Adam McKay is an incredibly busy man. The Big Short filmmaker has multiple HBO projects in the works; one about the Showtime-era Los Angeles Lakers, and another covering the Jeffrey Epstein story.
Alongside those, he’s also collaborating with Bong Joon-ho on a Parasite limited series, and will write and direct an anthology series titled The Uninhabitable Earth.
With all those projects in development – and all for HBO – you’d think his plate would be full. But not only does McKay have another project in the works, it’s for HBO rival Netflix, and it’s already being fast-tracked. The streaming giant has scooped up McKay’s sci-fi satire Don’t Look Up and has secured Jennifer Lawrence for the lead role.
Netflix are clearly very excited for this, as they’re making it a major priority. Filming will begin in April and the release is planned for later this year. Considering McKay’s prior awards success, Netflix probably see this as a major awards contender and don’t want to wait on any potential gold statues.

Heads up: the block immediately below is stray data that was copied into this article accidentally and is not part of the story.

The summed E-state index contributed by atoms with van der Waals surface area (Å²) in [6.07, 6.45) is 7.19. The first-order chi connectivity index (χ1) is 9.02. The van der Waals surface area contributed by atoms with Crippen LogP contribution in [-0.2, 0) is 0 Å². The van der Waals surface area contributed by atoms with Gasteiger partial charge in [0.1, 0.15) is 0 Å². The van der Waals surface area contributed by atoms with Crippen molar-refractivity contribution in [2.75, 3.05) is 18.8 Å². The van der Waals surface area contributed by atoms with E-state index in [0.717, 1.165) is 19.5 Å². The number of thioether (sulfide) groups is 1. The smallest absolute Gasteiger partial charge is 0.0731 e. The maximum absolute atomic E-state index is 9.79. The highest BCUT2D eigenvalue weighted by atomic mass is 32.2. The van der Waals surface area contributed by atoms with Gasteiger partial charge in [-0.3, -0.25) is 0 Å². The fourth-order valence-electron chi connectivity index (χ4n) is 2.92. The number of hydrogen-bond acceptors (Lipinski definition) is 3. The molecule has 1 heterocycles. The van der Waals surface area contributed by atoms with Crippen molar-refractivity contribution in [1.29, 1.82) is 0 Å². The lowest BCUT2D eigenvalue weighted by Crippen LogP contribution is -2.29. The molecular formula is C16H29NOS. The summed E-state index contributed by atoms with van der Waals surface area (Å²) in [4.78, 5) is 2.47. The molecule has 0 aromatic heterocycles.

McKay previously described the film as a “dark satire in the school of Wag The Dog, Doctor Strangelove and Network“. The story revolves around two mid-level astronomers who discover a meteorite will destroy earth in six months, and have to go on a media tour to warn mankind. Considering the aforementioned cinematic influences, one assumes that media tour doesn’t go particularly well.
McKay said in a statement: “I’m so thrilled to make this movie with Jen Lawrence. She’s what folks in the 17th century used to call ‘a dynamite act’. And the fact that Netflix sees this movie as a worldwide comedy sets the bar high for me and my team in an exciting and motivating way”.
“Adam has always had great timing when it comes to making smart, relevant and irreverent films that depict our culture”, Scott Stuber, Netflix’s Head of Films added. “Even if he somehow ends up predicting planet Earth’s imminent demise, we’re excited to add this to our slate before it all comes to an end”.
McKay has become a favourite when it comes to addressing political issues on the big – and small – screen. Those influences he mentioned are not only seen as classic cinematic satire, but also prescient looks into the future. Will Don’t Look Up do the same?